GET YOUR FINANCIAL ACCOUNTS UP TO DATE:  Until you pay all your bills and expenses, add up all your income, write off all your losses, add in all your gains, and make both voluntary and required profit distributions; you won’t be able to make accurate estimates of the net assets you own and what your net worth really is.  This will also provide an audit trail that both your tax preparer and the IRS (if you’re audited) can use to prove that you have paid all the taxes you owe when due.


MAKE ACCURATE RETIREMENT PLAN DISTRIBUTIONS:  For those over 70.5 years who don’t have Roth IRAs, there is a 50% penalty for not taking distributions from your retirement plan that you should have taken.  This is often caused by not valuing plan assets accurately.  Accurate bookkeeping system and appraisals can remedy this.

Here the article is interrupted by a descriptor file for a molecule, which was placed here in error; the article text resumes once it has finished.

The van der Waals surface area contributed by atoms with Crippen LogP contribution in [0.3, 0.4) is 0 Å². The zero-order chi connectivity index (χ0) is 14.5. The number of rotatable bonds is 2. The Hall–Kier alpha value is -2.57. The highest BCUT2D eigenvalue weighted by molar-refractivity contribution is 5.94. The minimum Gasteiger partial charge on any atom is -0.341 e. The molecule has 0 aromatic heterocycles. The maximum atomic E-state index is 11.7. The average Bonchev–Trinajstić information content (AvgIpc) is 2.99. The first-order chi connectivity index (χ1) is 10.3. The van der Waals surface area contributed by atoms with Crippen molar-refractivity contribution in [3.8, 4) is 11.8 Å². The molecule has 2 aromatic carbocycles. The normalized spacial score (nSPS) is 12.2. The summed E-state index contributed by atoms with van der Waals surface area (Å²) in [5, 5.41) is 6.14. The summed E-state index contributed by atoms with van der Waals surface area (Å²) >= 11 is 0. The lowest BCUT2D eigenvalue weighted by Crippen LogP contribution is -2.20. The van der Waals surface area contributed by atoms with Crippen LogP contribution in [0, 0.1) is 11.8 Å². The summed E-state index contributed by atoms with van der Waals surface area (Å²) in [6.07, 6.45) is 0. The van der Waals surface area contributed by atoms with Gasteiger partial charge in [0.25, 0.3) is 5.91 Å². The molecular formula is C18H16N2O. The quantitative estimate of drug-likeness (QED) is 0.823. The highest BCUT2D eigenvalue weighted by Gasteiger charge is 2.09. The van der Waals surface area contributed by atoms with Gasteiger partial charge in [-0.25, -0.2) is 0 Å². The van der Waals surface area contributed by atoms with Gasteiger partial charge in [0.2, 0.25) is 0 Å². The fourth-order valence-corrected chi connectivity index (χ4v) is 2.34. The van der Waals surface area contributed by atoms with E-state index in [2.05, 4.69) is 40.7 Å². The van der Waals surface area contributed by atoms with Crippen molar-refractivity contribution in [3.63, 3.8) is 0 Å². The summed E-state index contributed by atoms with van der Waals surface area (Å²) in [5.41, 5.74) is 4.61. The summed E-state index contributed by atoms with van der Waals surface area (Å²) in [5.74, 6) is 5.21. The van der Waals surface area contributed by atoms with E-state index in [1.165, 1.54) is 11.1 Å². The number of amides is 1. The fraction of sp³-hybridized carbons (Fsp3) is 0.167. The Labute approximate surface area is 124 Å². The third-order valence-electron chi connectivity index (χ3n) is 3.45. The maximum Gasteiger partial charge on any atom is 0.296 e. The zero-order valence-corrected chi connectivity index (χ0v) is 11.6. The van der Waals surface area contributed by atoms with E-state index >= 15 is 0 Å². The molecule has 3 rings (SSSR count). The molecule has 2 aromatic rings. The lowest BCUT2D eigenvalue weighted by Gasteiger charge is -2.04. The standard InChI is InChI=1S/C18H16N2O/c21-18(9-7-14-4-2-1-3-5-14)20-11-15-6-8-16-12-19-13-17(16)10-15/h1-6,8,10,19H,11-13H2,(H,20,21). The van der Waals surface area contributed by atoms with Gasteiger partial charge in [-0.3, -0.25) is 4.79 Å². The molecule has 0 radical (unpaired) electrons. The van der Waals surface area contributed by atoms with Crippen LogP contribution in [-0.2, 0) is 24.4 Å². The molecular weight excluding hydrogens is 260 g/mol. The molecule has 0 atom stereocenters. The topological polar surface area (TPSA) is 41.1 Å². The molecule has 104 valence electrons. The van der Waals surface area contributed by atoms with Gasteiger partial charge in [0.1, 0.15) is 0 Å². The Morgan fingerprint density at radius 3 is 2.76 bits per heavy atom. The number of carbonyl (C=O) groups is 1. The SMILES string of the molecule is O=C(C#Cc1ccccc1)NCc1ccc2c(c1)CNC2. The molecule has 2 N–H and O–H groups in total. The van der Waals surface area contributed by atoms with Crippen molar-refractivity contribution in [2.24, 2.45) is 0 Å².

UPDATE YOUR FINANCIAL STATEMENT:  Forget about all those puffed up property and Note values that you used to assuage your ego.  Get down to brass tacks about what your net worth is as of 2008 based upon true fair market equity in excess of loans.  By being brutally realistic about errors in judgment and mistakes that cost money over the past year, and how they affected your finances, you can begin the process of changing what you do and how you do it.  This way you can avoid repeating the same mistakes and being caught in the next real estate down cycle in your area.